consisting of diffuse necrotizing epithelial keratitis with corneal edema and pain. It is potentially lethal in people at doses of 1.concentration exists for each agent. Hypertension. particularly without preservative in single-dose containers.. or 4) drug elimination is unusually slow. and decreased blinking. patients on anticholinesterases (esterases are necessary for metabolism of ester-containing topical LA). considering their identical mechanism of action. tremors. It does not appear to provide effective scleral anesthesia however. Long-term administration will result in inhibition of cellular migration and mitosis and alterations in cellular metabolism.25%.e.5% and benoxinate 0. as well as a moderate stinging or burning sensation following application. patient with conjunctival hyperemia). but may involve the central nervous system.5% or 1% Tetracaine 0. while the duration achieved with tetracaine 1% can be as long as 1 hour. however they should be refrigerated when opened.7 Proparacaine 0. particularly when they contain the preservative benzalkonium chloride). For these reasons. above which no further increase in activity is gained with increasing concentration. Tetracaine 0. suggesting that proparacaine is efficacious when stored at room temperature for no more than two weeks. animals receiving proparacaine from the bottle stored at room temperature had higher mean corneal sensitivity (indicative of decreased efficacy of proparacaine). decreased tearing.e. Discomfort on administration is less than that of tetracaine. intensity.. as it may be one that produces less irritation or local toxicity. These side effects are more likely to occur if 1) too large of a dose was administered. The onset. with the difference becoming significant at the week three measurement. CNS involvement may produce nervousness.5% produces topical anesthetic effects to the cornea and conjunctiva within 10-20 seconds and lasts 10 to 20 minutes in people. More severe reactions may also occur after a single instillation. Superficial punctate keratitis may occur following single instillation. topical anesthetics should never be administered therapeutically. CNS depression. and discarded if discoloration develops. loss of microvilli. which may lead to ineffective or prolonged healing of wounds and may propagate infection. . and when collecting ocular surface cultures (proparacaine. either in association with a local allergic reaction or due to tear film instability. or arrhythmias may occur. the cardiovascular system.5% Proparacaine (proxymetacaine outside of the US) is commercially available both with and without sodium fluorescein 0. Metabolism of amide forms by the liver or ester forms by plasma esterases is frequently rapid and enables supportive care to be effective in management of such patients. The efficacy of 0. 3) drug detoxification is unusually slow. Topical allergies have also been reported with repeated use. causes less inhibition of microorganism growth). 10 ml of 1% solution to a 70 kg person). Topical anesthetics are known to deleteriously affect the epithelial surface and to retard healing of existing wounds. which is the concentration above which further increases in concentration have no additional effect and also increase risk of local or systemic toxicity. Contraindications to the use of topical anesthetics include a known hypersensitivity. liver disease. The optimum effective concentration clinically may in fact be less than the maximum effective concentration. Unopened bottles may be stored at room temperature. 2) the drug was unusually rapidly absorbed across the conjunctiva (i.2-5 Systemic side effects of topical anesthetics rarely occur. tachycardia. If such a reaction occurs. Topical anesthetics The efficacy of topical anesthetics is largely dependent upon their chemical structure (as outlined above). and the potential for local and/or systemic toxicity increases. and the occurrence of allergic reactions is also less. and duration of action are similar to that of tetracaine 0. Tetracaine also produced greater inhibition of bacterial growth in samples obtained for corneal culture than did proparacaine.5 mg/kg of body weight (i. and desquamation of superficial epithelial cells. followed by subsequent hypotension and decreased perfusion.5% proparacaine stored at room temperature or refrigerated was compared by performing Cochet-Bonnet aesthesiometry once weekly on clinically normal dogs.4%. Dose-response relationships identify a maximum effective concentration for each individual agent. Topical ocular side effects include ultrastructural epithelial cell membrane damage. The combined use of different topical anesthetics produces no additive effect. an alternate topical anesthetic should be used on subsequent visits.6.8 Throughout the study period. convulsions. perforating ocular injury (damage to the endothelium. and their concentration. or loss of consciousness. or the respiratory system.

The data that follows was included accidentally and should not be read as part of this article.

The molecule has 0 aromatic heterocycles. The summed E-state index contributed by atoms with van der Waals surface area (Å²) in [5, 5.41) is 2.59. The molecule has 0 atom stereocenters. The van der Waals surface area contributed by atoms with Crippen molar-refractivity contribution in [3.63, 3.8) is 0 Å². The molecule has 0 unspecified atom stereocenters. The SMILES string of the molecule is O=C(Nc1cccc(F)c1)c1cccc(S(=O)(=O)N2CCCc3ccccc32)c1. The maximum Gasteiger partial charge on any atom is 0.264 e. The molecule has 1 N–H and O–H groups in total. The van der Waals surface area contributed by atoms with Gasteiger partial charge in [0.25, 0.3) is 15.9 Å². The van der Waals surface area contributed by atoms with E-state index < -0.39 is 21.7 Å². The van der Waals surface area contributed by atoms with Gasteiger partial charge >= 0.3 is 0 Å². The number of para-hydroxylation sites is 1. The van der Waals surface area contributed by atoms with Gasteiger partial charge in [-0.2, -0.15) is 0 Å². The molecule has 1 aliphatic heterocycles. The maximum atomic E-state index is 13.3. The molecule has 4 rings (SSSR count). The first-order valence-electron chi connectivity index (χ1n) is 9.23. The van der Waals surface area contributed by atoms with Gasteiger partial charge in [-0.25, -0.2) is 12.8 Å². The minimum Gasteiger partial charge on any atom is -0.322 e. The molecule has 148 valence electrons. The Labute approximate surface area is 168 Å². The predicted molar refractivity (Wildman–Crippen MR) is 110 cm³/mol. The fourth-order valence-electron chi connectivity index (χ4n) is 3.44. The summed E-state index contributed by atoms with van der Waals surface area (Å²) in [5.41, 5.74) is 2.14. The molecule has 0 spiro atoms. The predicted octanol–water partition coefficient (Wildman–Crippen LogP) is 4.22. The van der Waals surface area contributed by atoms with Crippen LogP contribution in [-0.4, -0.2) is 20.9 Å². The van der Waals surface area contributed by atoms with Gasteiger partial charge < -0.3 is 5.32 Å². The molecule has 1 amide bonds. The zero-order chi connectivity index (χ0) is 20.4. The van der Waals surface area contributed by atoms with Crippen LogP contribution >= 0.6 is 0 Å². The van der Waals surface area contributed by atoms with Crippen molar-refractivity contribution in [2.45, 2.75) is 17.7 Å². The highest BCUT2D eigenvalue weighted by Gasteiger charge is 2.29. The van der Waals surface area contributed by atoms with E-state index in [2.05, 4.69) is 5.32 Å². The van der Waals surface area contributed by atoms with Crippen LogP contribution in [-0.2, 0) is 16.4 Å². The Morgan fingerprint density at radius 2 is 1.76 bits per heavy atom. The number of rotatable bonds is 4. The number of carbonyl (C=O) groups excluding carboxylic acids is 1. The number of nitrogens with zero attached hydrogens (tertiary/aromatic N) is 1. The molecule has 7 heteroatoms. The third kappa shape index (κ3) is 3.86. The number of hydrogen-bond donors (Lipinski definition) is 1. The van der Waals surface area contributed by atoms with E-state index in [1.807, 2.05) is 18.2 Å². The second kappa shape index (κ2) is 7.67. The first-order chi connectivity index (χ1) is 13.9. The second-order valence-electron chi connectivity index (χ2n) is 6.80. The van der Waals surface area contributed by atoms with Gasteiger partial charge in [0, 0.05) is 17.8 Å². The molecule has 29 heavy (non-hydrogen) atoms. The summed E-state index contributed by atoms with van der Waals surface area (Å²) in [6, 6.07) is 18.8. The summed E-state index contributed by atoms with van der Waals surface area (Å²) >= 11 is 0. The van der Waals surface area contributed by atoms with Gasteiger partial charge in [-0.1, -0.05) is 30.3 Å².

5th ed. Injection of LAs regionally may achieve eyelid akinesia (auriculopalpebral nerve block). et al. Injectable anesthetics As with topical LA.Benoxinate 0.11.4:205-207. Krohne S.12 References 1. British Journal of Ophthalmology 1982. Pharamkakis N. Clinical Ocular Pharmacology. Intracameral injection Intracameral anesthetic injection. The potential for systemic side effects associated with LAs emphasizes the need to ensure that total body doses are considered during administration of regional anesthesia.240:347. Kasetsuwan N. St. Journal of Cataract and Refractive Surgery 1999. however additional studies are necessary. Rubinfeld R. Sanchez D. either sodium fluorescein 0.5% proparacaine stored at room temperature. Increasing the local pH by the addition of sodium bicarbonate increases the membrane-penetrating ability of LAs. most for painful ocular disease.16:662-665. without concern of staining). Cornea 2006. Missouri: Butterworth Heinemann. with a combination of the two containing the added advantage of rapid onset (lidocaine) with long duration of action (bupivicaine).25% or disodium fluorexon 0. the duration of anesthetic effect is determined by the duration of binding between the drug and the nerve protein.025 mg/kg/min infusion) in dogs undergoing intraocular surgery found a comparable effect to that of intraoperative morphine. intensity. Journal of the American Medical Association 1978. Rankin A. 2. and duration of action to that of tetracaine 0.000 to 1:200.5%.85-96. however risks to be aware of include local tissue necrosis and delayed wound healing due to intense vasoconstriction. In dogs undergoing enucleation. Stiles J. Benoxinate has not been evaluated in veterinary ophthalmology.25:975-980. and the rate of removal by diffusion and circulation. analgesia (regional injection.5% and proparacaine 0. or globe analgesia and akinesia (retrobulbar nerve block).Jaanus S. Toxic effects of local anesthetics. 2008. is employed primarily during cataract surgery to provide adjunctive pain control. versus 9 of 11 dogs receiving saline control). Evaluations in humans have indicated that use of preservative-free lidocaine does not have toxic effects on the endothelium (versus potential toxicity associated with preservative-free 0. Badenoch P. The antibacterial activity of topical local anesthetics. 3. Fraunfelder F. Louis. Corneal Toxicity from Topical Ocular and Systemic Medications. Than T. 6.66:364-367. 7. . the concentration. pre-operative retrobulbar administration of bupivacaine (versus saline control) via an inferior temporal approach resulted in significantly fewer patients requiring administration of hydromorphone as post-operative rescue analgesia (2 of 11 dogs receiving bupivacaine. generally utilizing lidocaine 1%. the dose. Corneal complications following abuse of topical anesthetics.25:1133-1138. Bartlett J.4% Benoxinate 0. Epinephrine may be added at a concentration of 1:50. Coster D. which in turn is determined by the chemical structure of the drug. frontal nerve block).000. Mullin G.5% bupivicaine). Antimicrobial activity of topical anesthetic preparations. 8.12:373-378. The efficacy of 0. potentially shortening onset time. Moreira L.9 A study evaluating the analgesic effect of systemic lidocaine infusion (1 mg/kg bolus followed by 0. Cornea 1997. Toxicity of topical anesthetic agents to human keratocytes in vivo. both of which resulted in fewer dogs requiring post-operative ‘rescue’ analgesia than did a saline control. Lidocaine and bupivicaine are most commonly used in veterinary ophthalmology.4% is only available in combination with vital dyes.35% (a high-molecular-weight fluorescein that does not stain hydrogel contact lenses. European Journal of Ophthalmology 2002. Katsimpris J. allowing contacts to be worn sooner following administration. 5. Melachrinou M. eds. Veterinary Ophthalmology 2001. Burns R. It has a similar onset. 4. Local Anesthetics In: Bartlett J.10 Lidocaine serum levels were consistently below toxic levels and no dogs experienced adverse systemic side effects.

Anders N. Journal of Cataract and Refractive Surgery 1998. 11. Heuermann T. Long-term endothelial cell loss after phacoemulsification: Peribulbar anesthesia versus intracameral lidocaine 1%: Prospective randomized clinical trial. 12. Systemic lidocaine infusion as an analgesic for intraocular surgery in dogs: a pilot study.28:639-643. Bentley E. Journal of the American Veterinary Medical Association 2010. Ito N. 10. . Journal of Cataract and Refractive Surgery 2002.237:174-177.9. Veterinary Anaesthesia and Analgesia 2004. Bentley E. Effectiveness of injection of local anesthetic into the retrobulbar space for postoperative analgesia following eye enucleation in dogs. Smith L.24:1377-1381. Myrna K. Effect of intracameral anesthesia on the corneal endothelium. Smith L.31:53-63. Yazama F. Kadonosono K. et al. Hartmann C. Shih A.